EEG data processing
EEG data were processed in MATLAB, using the PHZLAB toolbox (Nespoli, 2016). A 75 Hz high-pass filter was applied, and data were segmented according to individual stimulus responses (i.e., 6000 segments), with epoch windows extending 40 ms pre- and post-stimulus, and the steady-state component extending from 60 to 170 ms post-stimulus onset (Skoe and Kraus, 2010). The 40 ms signal preceding stimulus onset was used as a baseline of ambient EEG activity, against which to compare the response activation. Peak amplitudes in the response waveform were compared to the baseline; response peaks with absolute amplitudes that did not exceed the baseline were not considered ‘reliable’ (Skoe and Kraus, 2010). Myogenic artifacts, which are many times larger than the neural response, were accounted for by rejecting all trials with amplitudes that exceeded a threshold of 50 μV. Responses that remained after artifact rejection were averaged, using the addition method of inverse polarity processing in order to preserve the representation of the fundamental frequency while minimizing stimulus artifact in the signal. Peak amplitude of the fundamental frequency (a measure of the strength of the pitch representation in the signal, or FFR strength) was calculated by applying a FFT to the averaged signal, and inter-trial phase coherence (ITPC; a measure of response consistency or FFR consistency) was calculated by finding the latency variations across each participant’s un-averaged signal.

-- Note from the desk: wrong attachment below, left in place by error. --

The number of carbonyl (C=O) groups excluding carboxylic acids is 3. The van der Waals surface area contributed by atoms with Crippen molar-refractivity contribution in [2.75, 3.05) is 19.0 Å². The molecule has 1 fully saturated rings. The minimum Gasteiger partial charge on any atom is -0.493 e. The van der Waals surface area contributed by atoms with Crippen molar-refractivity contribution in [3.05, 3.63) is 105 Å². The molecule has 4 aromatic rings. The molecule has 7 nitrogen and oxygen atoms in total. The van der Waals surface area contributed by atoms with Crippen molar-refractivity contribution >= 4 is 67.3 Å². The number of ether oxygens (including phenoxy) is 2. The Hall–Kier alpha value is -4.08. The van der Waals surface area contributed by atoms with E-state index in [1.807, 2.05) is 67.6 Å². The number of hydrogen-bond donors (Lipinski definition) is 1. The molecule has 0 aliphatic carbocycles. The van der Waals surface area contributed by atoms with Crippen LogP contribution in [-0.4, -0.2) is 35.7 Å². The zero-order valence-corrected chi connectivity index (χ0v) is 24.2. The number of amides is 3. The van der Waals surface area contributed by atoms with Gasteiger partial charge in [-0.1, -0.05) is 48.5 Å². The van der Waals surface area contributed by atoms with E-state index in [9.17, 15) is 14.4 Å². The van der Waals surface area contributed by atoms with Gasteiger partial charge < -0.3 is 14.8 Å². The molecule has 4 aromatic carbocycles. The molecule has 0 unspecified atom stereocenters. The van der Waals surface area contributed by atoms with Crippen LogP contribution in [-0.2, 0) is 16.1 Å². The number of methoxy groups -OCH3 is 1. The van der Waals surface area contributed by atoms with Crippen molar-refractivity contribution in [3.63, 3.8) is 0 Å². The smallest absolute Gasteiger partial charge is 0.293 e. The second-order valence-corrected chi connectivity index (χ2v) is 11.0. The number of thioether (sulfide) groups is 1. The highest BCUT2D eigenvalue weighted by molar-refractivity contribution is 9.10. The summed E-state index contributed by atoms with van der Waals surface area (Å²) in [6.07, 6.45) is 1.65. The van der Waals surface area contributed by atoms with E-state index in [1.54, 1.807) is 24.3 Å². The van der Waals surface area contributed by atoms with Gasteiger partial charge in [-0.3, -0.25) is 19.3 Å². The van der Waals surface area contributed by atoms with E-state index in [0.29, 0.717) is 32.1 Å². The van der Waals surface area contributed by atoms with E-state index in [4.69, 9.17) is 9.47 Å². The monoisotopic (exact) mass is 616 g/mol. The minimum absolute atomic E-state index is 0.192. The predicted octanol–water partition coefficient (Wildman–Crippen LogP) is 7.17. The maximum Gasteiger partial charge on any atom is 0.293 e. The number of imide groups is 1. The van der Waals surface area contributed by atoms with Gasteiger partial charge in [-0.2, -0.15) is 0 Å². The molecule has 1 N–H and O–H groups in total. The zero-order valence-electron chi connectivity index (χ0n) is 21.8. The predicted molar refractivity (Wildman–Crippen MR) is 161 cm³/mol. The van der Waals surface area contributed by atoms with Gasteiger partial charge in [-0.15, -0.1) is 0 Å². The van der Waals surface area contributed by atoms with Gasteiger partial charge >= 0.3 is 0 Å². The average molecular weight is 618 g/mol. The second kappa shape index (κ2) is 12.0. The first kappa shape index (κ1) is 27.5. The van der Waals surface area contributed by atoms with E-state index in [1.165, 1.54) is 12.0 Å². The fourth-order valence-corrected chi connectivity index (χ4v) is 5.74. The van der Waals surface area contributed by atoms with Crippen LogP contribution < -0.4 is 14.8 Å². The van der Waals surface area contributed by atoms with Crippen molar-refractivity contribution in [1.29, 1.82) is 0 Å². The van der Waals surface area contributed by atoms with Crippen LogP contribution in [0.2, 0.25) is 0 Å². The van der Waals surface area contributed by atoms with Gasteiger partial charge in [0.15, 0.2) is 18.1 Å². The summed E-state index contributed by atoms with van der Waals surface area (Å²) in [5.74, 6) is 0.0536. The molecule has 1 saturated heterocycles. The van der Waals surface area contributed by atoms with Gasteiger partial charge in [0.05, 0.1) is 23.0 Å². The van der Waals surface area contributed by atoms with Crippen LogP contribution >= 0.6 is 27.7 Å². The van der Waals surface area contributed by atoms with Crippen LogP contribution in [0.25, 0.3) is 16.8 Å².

Exploratory Cognitive Measures
Cognitive assessments were administered electronically on the stimulus computer (see section Experimental Procedure). Assessment scripts, coded in HTML-5, were retrieved from the Millisecond online database3 (2016), adapted to have fewer blocks and runtime, and administered using Inquisit software (version 5.0.6). Working memory was assessed using a computerized version of the listening span task (LSpan), an auditory adaptation of the reading span task developed by Daneman and Carpenter (1980). Inhibitory control of attention was assessed using a computerized version of an adapted Flanker task (Ridderinkhof et al., 1997).